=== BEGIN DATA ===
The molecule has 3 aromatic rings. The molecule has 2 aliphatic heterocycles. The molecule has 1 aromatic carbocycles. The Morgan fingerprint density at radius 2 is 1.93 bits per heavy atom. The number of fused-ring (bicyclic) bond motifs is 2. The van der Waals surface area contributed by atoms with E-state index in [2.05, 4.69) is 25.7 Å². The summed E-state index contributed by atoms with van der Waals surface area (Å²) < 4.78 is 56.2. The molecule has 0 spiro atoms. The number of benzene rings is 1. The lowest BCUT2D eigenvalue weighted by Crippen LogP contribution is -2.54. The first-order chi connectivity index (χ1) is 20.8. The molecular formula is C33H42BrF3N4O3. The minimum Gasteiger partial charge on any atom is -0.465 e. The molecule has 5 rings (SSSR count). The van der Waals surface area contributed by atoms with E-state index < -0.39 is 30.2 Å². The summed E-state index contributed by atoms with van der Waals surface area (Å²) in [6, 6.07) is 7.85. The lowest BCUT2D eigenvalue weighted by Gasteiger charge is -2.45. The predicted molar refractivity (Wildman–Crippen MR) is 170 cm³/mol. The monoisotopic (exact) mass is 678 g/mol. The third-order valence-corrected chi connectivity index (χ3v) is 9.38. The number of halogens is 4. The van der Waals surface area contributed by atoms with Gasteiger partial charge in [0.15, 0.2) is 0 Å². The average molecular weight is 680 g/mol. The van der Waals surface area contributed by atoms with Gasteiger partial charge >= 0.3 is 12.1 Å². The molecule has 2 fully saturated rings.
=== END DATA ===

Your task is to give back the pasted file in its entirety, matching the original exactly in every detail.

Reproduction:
The molecule has 3 aromatic rings. The molecule has 2 aliphatic heterocycles. The molecule has 1 aromatic carbocycles. The Morgan fingerprint density at radius 2 is 1.93 bits per heavy atom. The number of fused-ring (bicyclic) bond motifs is 2. The van der Waals surface area contributed by atoms with E-state index in [2.05, 4.69) is 25.7 Å². The summed E-state index contributed by atoms with van der Waals surface area (Å²) < 4.78 is 56.2. The molecule has 0 spiro atoms. The number of benzene rings is 1. The lowest BCUT2D eigenvalue weighted by Crippen LogP contribution is -2.54. The first-order chi connectivity index (χ1) is 20.8. The molecular formula is C33H42BrF3N4O3. The minimum Gasteiger partial charge on any atom is -0.465 e. The molecule has 5 rings (SSSR count). The van der Waals surface area contributed by atoms with E-state index < -0.39 is 30.2 Å². The summed E-state index contributed by atoms with van der Waals surface area (Å²) in [6, 6.07) is 7.85. The lowest BCUT2D eigenvalue weighted by Gasteiger charge is -2.45. The predicted molar refractivity (Wildman–Crippen MR) is 170 cm³/mol. The monoisotopic (exact) mass is 678 g/mol. The third-order valence-corrected chi connectivity index (χ3v) is 9.38. The number of halogens is 4. The van der Waals surface area contributed by atoms with Gasteiger partial charge in [0.15, 0.2) is 0 Å². The average molecular weight is 680 g/mol. The van der Waals surface area contributed by atoms with Gasteiger partial charge >= 0.3 is 12.1 Å². The molecule has 2 fully saturated rings.